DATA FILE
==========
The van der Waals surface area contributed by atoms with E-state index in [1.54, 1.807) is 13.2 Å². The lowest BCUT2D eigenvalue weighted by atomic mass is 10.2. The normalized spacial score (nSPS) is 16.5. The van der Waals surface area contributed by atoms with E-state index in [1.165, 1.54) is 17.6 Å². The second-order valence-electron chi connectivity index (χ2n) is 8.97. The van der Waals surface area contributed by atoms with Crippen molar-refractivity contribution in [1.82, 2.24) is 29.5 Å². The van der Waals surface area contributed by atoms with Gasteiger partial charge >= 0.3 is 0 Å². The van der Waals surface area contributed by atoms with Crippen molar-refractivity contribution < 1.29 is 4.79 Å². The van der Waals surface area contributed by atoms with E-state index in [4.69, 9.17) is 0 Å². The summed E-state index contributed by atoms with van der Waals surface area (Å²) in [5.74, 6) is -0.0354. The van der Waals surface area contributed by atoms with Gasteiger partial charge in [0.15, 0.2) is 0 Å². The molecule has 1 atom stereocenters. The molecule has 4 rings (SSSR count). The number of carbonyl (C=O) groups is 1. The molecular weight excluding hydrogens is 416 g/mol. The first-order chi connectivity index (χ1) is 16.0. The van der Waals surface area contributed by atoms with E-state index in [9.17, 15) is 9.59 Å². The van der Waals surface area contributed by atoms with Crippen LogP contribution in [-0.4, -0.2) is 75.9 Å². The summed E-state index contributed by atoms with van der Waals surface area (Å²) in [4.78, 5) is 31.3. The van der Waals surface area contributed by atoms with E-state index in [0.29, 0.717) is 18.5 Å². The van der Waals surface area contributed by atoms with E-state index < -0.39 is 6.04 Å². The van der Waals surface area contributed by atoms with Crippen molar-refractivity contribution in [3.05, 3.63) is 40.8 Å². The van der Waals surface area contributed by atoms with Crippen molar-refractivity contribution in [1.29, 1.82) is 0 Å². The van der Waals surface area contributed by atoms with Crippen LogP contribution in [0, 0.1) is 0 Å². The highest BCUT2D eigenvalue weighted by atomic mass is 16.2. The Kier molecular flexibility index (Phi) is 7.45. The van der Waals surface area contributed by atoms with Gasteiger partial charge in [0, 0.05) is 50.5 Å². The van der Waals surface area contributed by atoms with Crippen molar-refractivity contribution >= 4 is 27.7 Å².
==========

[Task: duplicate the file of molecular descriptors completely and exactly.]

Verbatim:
The van der Waals surface area contributed by atoms with E-state index in [1.54, 1.807) is 13.2 Å². The lowest BCUT2D eigenvalue weighted by atomic mass is 10.2. The normalized spacial score (nSPS) is 16.5. The van der Waals surface area contributed by atoms with E-state index in [1.165, 1.54) is 17.6 Å². The second-order valence-electron chi connectivity index (χ2n) is 8.97. The van der Waals surface area contributed by atoms with Crippen molar-refractivity contribution in [1.82, 2.24) is 29.5 Å². The van der Waals surface area contributed by atoms with Gasteiger partial charge >= 0.3 is 0 Å². The van der Waals surface area contributed by atoms with Crippen molar-refractivity contribution < 1.29 is 4.79 Å². The van der Waals surface area contributed by atoms with E-state index in [4.69, 9.17) is 0 Å². The summed E-state index contributed by atoms with van der Waals surface area (Å²) in [5.74, 6) is -0.0354. The van der Waals surface area contributed by atoms with Gasteiger partial charge in [0.15, 0.2) is 0 Å². The molecule has 1 atom stereocenters. The molecule has 4 rings (SSSR count). The number of carbonyl (C=O) groups is 1. The molecular weight excluding hydrogens is 416 g/mol. The first-order chi connectivity index (χ1) is 16.0. The van der Waals surface area contributed by atoms with E-state index in [9.17, 15) is 9.59 Å². The van der Waals surface area contributed by atoms with Crippen LogP contribution in [-0.4, -0.2) is 75.9 Å². The summed E-state index contributed by atoms with van der Waals surface area (Å²) in [4.78, 5) is 31.3. The van der Waals surface area contributed by atoms with E-state index in [0.29, 0.717) is 18.5 Å². The van der Waals surface area contributed by atoms with E-state index < -0.39 is 6.04 Å². The van der Waals surface area contributed by atoms with Crippen molar-refractivity contribution in [3.05, 3.63) is 40.8 Å². The van der Waals surface area contributed by atoms with Crippen molar-refractivity contribution in [1.29, 1.82) is 0 Å². The van der Waals surface area contributed by atoms with Crippen LogP contribution in [0, 0.1) is 0 Å². The highest BCUT2D eigenvalue weighted by atomic mass is 16.2. The Kier molecular flexibility index (Phi) is 7.45. The van der Waals surface area contributed by atoms with Gasteiger partial charge in [0, 0.05) is 50.5 Å². The van der Waals surface area contributed by atoms with Crippen molar-refractivity contribution >= 4 is 27.7 Å².